Islington Council permanently revoked the club’s licence on Tuesday (6 September) after it was suspended in August following the death of two teenagers.
The Metropolitan Police had criticised Fabric’s security measures and warned that keeping the club open could lead to more drug-related deaths.
Fabric said it was ‘extremely disappointed’ with the decision, which would cost 250 staff their jobs.
The ruling has led to an outpouring of support for the club from hospitality trade bodies and operators, with many claiming late-night venues are being treated as ‘scape-goats’ for wider issues.
Writing on its Facebook page Fabric said: “Closing Fabric is not the answer to the drug-related problems clubs like ours are working to prevent, and sets a troubling precedent for the future of London's night time economy.”
Mayor of London Sadiq Khan said that in the past eight years London had lost 50 per cent of its nightclubs and 40 per cent of its live music venues.
The Association of Licensed Multiple Retailers (ALMR) has called on local authorities to work with the late-night sector instead of ‘fighting against it’ to prevent more venue closures.
Kate Nicholls, chief executive of the ALMR, said: “Mayor of London Sadiq Khan called for a ‘common sense’ solution, which is exactly the kind of working relationship the licensed hospitality sector is trying to foster, and exactly what we did not get from Islington Council.
“Both local and national authorities need to work closely with the sector, not fight against it, or we risk losing more venues and doing irreparable damage to the UK’s music culture.”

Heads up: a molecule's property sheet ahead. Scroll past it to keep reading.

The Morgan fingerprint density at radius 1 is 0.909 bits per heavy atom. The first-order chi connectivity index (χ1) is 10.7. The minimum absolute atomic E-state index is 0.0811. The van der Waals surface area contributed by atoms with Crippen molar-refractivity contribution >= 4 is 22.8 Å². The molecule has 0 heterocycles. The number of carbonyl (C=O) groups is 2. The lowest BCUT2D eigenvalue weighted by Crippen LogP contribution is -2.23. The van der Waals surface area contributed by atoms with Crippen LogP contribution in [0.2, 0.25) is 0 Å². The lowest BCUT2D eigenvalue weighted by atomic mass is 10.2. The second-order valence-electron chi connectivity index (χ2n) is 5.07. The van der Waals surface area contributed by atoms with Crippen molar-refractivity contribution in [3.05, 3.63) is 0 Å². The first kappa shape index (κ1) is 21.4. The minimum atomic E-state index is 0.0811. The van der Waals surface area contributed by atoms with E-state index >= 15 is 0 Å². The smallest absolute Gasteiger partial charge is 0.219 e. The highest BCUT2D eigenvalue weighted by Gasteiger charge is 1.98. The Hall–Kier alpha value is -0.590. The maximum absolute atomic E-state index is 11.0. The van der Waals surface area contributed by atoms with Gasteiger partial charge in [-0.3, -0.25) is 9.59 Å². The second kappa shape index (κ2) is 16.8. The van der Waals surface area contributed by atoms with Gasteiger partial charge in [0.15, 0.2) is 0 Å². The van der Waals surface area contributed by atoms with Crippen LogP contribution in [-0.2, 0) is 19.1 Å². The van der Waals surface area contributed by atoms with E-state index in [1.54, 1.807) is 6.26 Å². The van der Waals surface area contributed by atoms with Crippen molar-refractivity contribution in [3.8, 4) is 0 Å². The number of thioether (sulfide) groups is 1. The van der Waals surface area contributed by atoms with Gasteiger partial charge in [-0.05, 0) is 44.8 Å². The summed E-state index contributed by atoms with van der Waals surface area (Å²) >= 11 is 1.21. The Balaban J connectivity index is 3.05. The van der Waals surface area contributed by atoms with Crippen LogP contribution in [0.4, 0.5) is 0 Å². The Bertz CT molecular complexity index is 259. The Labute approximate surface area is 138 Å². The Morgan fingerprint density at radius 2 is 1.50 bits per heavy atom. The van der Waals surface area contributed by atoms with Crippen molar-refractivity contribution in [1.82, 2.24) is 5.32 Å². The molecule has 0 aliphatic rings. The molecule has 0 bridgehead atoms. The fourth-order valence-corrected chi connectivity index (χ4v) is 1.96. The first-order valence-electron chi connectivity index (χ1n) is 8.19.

The Council’s decision came after 150,000 people signed a petition calling for Fabric to be kept open.
Street Feast and Dinerama founder Jonathan Downey tweeted that ‘every bar, club and late-night operator must combine to fight this stupidity and appeal this decision’.
He called on the petition’s supporters to raise funds to fight the ruling ‘for Fabric and for others’.
Concern has been growing over the closure of many of London’s famous night-time venues, despite the launch of popular initiatives such as the Night Tube.
Mayor of London Sadiq Khan has pledged to appoint a ‘Night Czar’ to address the issue, charged with protecting London’s late-night industry.
“The issues faced by Fabric point to a wider problem of how we protect London’s night-time economy, while ensuring it is safe and enjoyable for everyone,” said Khan.
“This decline must stop if London is to retain its status as a 24-hour city with a world-class nightlife.
“No single organisation or public body can solve these problems alone – we all need to work together to ensure London thrives as a 24-hour city, in a way that is safe and enjoyable for everyone.”